Braise the Ante
Turning chewy, cheap cuts into lusciously flavorful food
By Ari LeVaux
Coffee and red wine are two of my favorite beverages to drink with meat. Given how much braising I do, it was only a matter of time until I tried braising meat in a mixture of coffee and wine. The results are exceptional: a browned, flavorful exterior and spoon-tender, succulent interior.
Braising means cooking in the oven, half submerged in fluid, and it's one of the most powerful and under-appreciated cooking techniques around. The process requires only basic implements and can transform meat tough enough to stop bullets into a soft puddle of flavor.
It’ll change your shopping habits, too. No longer will you feel compelled to pay big bucks for tender slices of fancy steak. Instead you'll find yourself leering at chuck steak and other cheap cuts, braising them with your eyes.
The very best cuts for braising are difficult to find over the counter, because those parts usually get ground into hamburger, the great cop-out of American meat cookery. But the burger-bound scraps, crisscrossed with connective tissue, have more flavor than a soft steak from the same animal, provided you know how to coax it out. Any butcher, including the guy at your local market, can set aside some of the better braising cuts for you: shoulder, neck and cheeks.
You'll find yourself leering at chuck steak and other cheap cuts, braising them with your eyes.
Osso buco, Italy’s famous bone-in veal dish, braises the shank muscles. They’re analogous to your forearm or calf. Shanks are the toughest muscles in the body, layered with Kevlar-like sheets of intramuscular membrane. As osso buco cooks, the membranes tighten, bunching the muscles into a lumpy ball at one end of the bone. When the membranes finally cook, they melt like fat.
Melted tendon, cartilage and other connective tissues add texture as well as flavor to the meat, telling a story about the animal. A tender steak will never have this much character.
Many braising recipes call for searing the meat prior to braising to seal in the juices. But given that the meat will spend hours submerged in pressurized hot liquid, I'm not worried about moisture loss. As long as you make sure that the braising liquid half-covers the meat as it cooks, it’ll be plenty moist.
While searing is pointless, browning is nonnegotiable. Braising meat without browning it would be like brewing coffee without roasting it first. Indeed, the essence of a good braise is a simultaneously browned exterior and creamy innards.
A tender steak will never have this much character.
Browning meat owes its charms to the Maillard reaction, a chemical combination of amino acids and sugars at high temperatures. It produces hundreds of aromatic compounds that deserve much of the credit for making meat taste good.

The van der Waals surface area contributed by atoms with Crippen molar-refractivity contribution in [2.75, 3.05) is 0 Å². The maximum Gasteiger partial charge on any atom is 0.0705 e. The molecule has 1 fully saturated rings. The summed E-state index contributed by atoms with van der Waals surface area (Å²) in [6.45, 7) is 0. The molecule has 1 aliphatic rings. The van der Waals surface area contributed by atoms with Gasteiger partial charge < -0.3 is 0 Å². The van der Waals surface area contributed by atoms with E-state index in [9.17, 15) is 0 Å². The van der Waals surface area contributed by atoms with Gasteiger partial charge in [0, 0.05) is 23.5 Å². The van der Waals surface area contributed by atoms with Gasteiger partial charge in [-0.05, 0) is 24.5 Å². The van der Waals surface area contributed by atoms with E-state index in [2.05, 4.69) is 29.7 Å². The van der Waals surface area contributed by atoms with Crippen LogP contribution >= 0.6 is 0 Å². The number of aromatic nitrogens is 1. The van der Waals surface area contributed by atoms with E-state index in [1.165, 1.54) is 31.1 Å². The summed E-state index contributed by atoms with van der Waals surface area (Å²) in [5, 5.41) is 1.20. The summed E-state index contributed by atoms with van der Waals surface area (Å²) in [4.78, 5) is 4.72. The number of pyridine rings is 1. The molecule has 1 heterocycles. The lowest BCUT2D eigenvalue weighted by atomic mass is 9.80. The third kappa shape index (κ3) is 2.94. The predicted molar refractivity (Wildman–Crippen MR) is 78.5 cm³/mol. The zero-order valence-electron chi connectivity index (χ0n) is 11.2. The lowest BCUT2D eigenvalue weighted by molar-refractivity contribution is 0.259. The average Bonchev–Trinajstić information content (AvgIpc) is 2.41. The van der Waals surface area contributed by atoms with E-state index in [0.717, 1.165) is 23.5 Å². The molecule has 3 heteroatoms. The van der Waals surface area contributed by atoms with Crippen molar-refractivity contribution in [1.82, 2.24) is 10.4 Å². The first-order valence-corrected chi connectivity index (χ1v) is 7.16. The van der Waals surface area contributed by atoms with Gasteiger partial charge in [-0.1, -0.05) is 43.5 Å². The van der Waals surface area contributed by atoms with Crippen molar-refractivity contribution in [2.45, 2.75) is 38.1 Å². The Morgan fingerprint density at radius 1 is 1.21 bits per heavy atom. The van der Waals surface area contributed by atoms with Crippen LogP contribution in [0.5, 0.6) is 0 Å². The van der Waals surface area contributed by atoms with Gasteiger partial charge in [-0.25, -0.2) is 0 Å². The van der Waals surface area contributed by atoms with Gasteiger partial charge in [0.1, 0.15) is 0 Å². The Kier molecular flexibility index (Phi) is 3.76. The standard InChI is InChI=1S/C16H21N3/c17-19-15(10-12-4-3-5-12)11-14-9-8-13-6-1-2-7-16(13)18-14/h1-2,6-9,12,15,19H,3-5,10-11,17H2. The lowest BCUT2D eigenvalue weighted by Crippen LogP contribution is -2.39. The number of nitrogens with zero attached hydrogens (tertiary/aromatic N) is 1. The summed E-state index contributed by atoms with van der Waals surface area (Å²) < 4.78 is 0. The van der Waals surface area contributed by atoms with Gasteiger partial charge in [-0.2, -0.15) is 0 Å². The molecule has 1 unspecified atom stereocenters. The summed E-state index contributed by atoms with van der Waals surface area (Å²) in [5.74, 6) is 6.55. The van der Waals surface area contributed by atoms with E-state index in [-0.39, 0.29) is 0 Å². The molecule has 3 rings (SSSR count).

Following the lead of James Beard, who was hardly one to shy away from added fats, I shun the commonly used greasy pan for browning and go oil-free under the broiler instead.
The broiler method gives you superior control over the exact shade of brown you want, with less splatter and decreased fire danger. Broil the meat about 4 inches from the heat, turning often for even browning. Think crispy and golden, but not crunchy and burnt. If burning does happen, your best bet is to slice off the burned part and move on.
Add your braising liquid to a pan full of browned meat. (Cast-iron skillets and Dutch ovens with heavy lids are ideal for this kind of cooking.) I highly recommend equal parts wine and coffee, but the liquid could also be stock, plain wine, dark beer or just water. I like to add a few bay leaves and some garlic powder, but I hold off on salt and other seasonings until later—like the next day when I’m making stew or shepherd's pie, or refrying cut pieces of braised meat for tacos.
Cover and cook at 300 degrees, turning the meat periodically. Whenever the fluid level drops to about half full, replenish with water (or more wine and coffee) until the meat is nearly covered again.
Braise until the meat falls apart in total surrender to the slightest provocation, roughly two to five hours, depending on the cut of meat and how tight your lid fits.
Let the braise cool to room temperature, then put it in the fridge overnight. In the morning the liquid will be solid gelatin (a poor man's demi-glace) and will melt like butter in a hot pan.
With a pan of braised meat in the fridge you have a wealth of meal options at your disposal. A favorite of mine are tacos, starting with a stack of corn tortillas in the oven while chopped bacon cooks in a pan. When the bacon starts to brown, add minced garlic and pieces of pulled-apart braised meat. Stir it all together with some of the gelatinized braising liquid, which melts into the mix. Season with chile and salt and pepper, and eat it on tortillas with chopped onion and cilantro. Serve with red wine or coffee, depending on the time of day.
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